Pinglin (坪林) in Taipei County is one of Taiwan's major tea growing areas. It is also a very nice small town nestled amongst the mountains with a beautiful river flowing through it.
The man in the bronze sculpture above is Lu Yu (陸羽). He lived in China in the 8th Century CE and wrote the Classic of Tea (茶经).
The Pinglin Tea Industry Museum (坪林茶葉博物館) is one of the highlights of Pinglin. The museum is very well presented. It details the history of tea in Taiwan and China and shows the many varieties of tea and the picking and processing of the leaves.
Next to the museum is a traditional style tea house, Pinglin Tea Arts (坪林茶藝), set in a beautiful garden.
Getting to Pinglin once involved a drive over the mountains. For those who have cars it is now very easy to reach via the Taipei-Yilan Freeway (北宜高速公路). The photo above shows the freeway as it goes through the valley near Pinglin. Most of the freeway actually goes through tunnels.
I was riding my motorbike, which is not allowed to travel on the freeway, so on leaving Pinglin I travelled on Route 106乙 to Shiding. This goes over the mountains. Part of the road near the Wenshan Chan Temple (文山禪寺) is lined with golden statues of Guan Yin.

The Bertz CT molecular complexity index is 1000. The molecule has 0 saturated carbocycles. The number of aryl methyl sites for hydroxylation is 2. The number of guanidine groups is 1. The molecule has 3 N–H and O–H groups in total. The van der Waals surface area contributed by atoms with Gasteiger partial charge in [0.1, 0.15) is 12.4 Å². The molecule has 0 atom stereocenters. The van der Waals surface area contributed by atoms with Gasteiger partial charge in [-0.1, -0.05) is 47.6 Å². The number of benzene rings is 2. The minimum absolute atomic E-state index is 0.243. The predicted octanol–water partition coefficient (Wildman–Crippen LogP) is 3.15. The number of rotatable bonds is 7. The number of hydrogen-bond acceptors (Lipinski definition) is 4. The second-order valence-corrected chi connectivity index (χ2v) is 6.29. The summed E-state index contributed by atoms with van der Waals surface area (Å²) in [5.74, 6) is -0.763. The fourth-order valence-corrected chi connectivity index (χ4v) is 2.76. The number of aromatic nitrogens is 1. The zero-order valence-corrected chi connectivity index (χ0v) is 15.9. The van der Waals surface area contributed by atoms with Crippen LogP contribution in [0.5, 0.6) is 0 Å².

My next stop was Shenkeng (深坑). I wanted to visit Yong-an House (永安居), but I found it was closed on weekdays. I had to content myself with taking a photo from the outside of the building.
Shenkeng is also famous for its tofu which can be cooked in many different ways. I sampled some stinky tofu (臭豆腐) for lunch. Most people would be put off by the name of the dish alone, however it really is quite good. It comes in various flavours including the spicy mala doufu (麻辣豆腐). If your palate is not quite up to it then you can try the deep-fried stinky tofu (炸臭豆腐) which is much milder in its taste.